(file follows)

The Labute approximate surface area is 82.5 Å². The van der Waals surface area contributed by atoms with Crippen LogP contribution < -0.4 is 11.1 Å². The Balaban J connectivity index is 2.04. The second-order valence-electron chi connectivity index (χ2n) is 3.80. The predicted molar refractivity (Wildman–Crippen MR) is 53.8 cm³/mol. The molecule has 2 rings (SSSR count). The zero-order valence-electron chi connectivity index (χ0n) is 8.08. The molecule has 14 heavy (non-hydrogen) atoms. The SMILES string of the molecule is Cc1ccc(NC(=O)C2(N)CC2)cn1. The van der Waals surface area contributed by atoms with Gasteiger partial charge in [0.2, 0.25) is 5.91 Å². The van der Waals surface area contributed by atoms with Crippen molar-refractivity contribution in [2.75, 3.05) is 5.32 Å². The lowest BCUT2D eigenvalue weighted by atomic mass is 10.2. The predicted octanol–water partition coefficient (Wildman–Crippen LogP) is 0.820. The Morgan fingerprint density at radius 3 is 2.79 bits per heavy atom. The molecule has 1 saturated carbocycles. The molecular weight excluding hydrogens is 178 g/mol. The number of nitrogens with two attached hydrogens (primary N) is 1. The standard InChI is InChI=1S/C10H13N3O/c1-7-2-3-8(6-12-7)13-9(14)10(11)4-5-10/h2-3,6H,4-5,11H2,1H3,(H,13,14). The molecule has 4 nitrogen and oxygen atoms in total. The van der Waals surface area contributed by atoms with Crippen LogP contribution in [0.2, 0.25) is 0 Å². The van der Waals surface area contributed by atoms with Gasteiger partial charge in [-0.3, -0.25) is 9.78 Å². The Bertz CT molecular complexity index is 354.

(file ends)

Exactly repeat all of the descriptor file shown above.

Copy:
The Labute approximate surface area is 82.5 Å². The van der Waals surface area contributed by atoms with Crippen LogP contribution < -0.4 is 11.1 Å². The Balaban J connectivity index is 2.04. The second-order valence-electron chi connectivity index (χ2n) is 3.80. The predicted molar refractivity (Wildman–Crippen MR) is 53.8 cm³/mol. The molecule has 2 rings (SSSR count). The zero-order valence-electron chi connectivity index (χ0n) is 8.08. The molecule has 14 heavy (non-hydrogen) atoms. The SMILES string of the molecule is Cc1ccc(NC(=O)C2(N)CC2)cn1. The van der Waals surface area contributed by atoms with Gasteiger partial charge in [0.2, 0.25) is 5.91 Å². The van der Waals surface area contributed by atoms with Crippen molar-refractivity contribution in [2.75, 3.05) is 5.32 Å². The lowest BCUT2D eigenvalue weighted by atomic mass is 10.2. The predicted octanol–water partition coefficient (Wildman–Crippen LogP) is 0.820. The Morgan fingerprint density at radius 3 is 2.79 bits per heavy atom. The molecule has 1 saturated carbocycles. The molecular weight excluding hydrogens is 178 g/mol. The number of nitrogens with two attached hydrogens (primary N) is 1. The standard InChI is InChI=1S/C10H13N3O/c1-7-2-3-8(6-12-7)13-9(14)10(11)4-5-10/h2-3,6H,4-5,11H2,1H3,(H,13,14). The molecule has 4 nitrogen and oxygen atoms in total. The van der Waals surface area contributed by atoms with Crippen LogP contribution in [0.2, 0.25) is 0 Å². The van der Waals surface area contributed by atoms with Gasteiger partial charge in [-0.3, -0.25) is 9.78 Å². The Bertz CT molecular complexity index is 354.